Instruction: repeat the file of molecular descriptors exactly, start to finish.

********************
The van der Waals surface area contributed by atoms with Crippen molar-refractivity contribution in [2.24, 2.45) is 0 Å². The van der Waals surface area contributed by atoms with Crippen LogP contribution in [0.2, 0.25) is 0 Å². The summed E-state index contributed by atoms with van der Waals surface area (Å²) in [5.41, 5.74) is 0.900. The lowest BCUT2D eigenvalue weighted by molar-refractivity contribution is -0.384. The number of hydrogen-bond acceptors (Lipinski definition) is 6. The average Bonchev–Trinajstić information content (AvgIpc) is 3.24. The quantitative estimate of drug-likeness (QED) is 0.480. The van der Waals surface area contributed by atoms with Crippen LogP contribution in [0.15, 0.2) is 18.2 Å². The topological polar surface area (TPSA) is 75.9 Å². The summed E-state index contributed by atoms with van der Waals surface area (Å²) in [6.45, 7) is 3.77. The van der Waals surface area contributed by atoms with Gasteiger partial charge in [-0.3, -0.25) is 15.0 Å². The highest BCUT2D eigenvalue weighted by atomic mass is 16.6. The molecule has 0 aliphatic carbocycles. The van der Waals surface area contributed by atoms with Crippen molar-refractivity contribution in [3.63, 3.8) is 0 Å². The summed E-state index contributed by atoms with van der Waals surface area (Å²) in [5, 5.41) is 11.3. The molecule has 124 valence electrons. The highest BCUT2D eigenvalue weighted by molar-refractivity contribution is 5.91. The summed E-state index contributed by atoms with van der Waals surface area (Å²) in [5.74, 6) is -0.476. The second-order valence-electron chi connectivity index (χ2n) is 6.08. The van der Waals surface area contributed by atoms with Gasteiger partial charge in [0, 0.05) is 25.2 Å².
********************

The van der Waals surface area contributed by atoms with Crippen molar-refractivity contribution in [2.24, 2.45) is 0 Å². The van der Waals surface area contributed by atoms with Crippen LogP contribution in [0.2, 0.25) is 0 Å². The summed E-state index contributed by atoms with van der Waals surface area (Å²) in [5.41, 5.74) is 0.900. The lowest BCUT2D eigenvalue weighted by molar-refractivity contribution is -0.384. The number of hydrogen-bond acceptors (Lipinski definition) is 6. The average Bonchev–Trinajstić information content (AvgIpc) is 3.24. The quantitative estimate of drug-likeness (QED) is 0.480. The van der Waals surface area contributed by atoms with Crippen LogP contribution in [0.15, 0.2) is 18.2 Å². The topological polar surface area (TPSA) is 75.9 Å². The summed E-state index contributed by atoms with van der Waals surface area (Å²) in [6.45, 7) is 3.77. The van der Waals surface area contributed by atoms with Gasteiger partial charge in [-0.3, -0.25) is 15.0 Å². The highest BCUT2D eigenvalue weighted by atomic mass is 16.6. The molecule has 0 aliphatic carbocycles. The van der Waals surface area contributed by atoms with Crippen molar-refractivity contribution in [3.63, 3.8) is 0 Å². The summed E-state index contributed by atoms with van der Waals surface area (Å²) in [5, 5.41) is 11.3. The molecule has 124 valence electrons. The highest BCUT2D eigenvalue weighted by molar-refractivity contribution is 5.91. The summed E-state index contributed by atoms with van der Waals surface area (Å²) in [5.74, 6) is -0.476. The second-order valence-electron chi connectivity index (χ2n) is 6.08. The van der Waals surface area contributed by atoms with Gasteiger partial charge in [0, 0.05) is 25.2 Å².